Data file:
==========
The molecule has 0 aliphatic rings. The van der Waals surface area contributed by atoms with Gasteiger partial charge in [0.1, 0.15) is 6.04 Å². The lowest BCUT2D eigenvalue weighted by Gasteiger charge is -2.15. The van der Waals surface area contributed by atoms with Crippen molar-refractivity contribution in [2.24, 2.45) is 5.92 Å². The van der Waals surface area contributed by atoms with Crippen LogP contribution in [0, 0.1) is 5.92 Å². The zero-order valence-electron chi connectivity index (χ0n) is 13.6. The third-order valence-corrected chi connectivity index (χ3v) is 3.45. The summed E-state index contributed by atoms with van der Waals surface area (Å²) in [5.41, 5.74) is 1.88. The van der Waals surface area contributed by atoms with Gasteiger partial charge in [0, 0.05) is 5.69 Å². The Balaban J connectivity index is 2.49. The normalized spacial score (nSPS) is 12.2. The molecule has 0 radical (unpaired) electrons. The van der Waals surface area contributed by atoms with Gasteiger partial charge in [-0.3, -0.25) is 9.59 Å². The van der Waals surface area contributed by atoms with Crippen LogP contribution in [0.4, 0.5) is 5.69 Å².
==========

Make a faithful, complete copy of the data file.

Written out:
The molecule has 0 aliphatic rings. The van der Waals surface area contributed by atoms with Gasteiger partial charge in [0.1, 0.15) is 6.04 Å². The lowest BCUT2D eigenvalue weighted by Gasteiger charge is -2.15. The van der Waals surface area contributed by atoms with Crippen molar-refractivity contribution in [2.24, 2.45) is 5.92 Å². The van der Waals surface area contributed by atoms with Crippen LogP contribution in [0, 0.1) is 5.92 Å². The zero-order valence-electron chi connectivity index (χ0n) is 13.6. The third-order valence-corrected chi connectivity index (χ3v) is 3.45. The summed E-state index contributed by atoms with van der Waals surface area (Å²) in [5.41, 5.74) is 1.88. The van der Waals surface area contributed by atoms with Gasteiger partial charge in [0, 0.05) is 5.69 Å². The Balaban J connectivity index is 2.49. The normalized spacial score (nSPS) is 12.2. The molecule has 0 radical (unpaired) electrons. The van der Waals surface area contributed by atoms with Gasteiger partial charge in [-0.3, -0.25) is 9.59 Å². The van der Waals surface area contributed by atoms with Crippen LogP contribution in [0.4, 0.5) is 5.69 Å².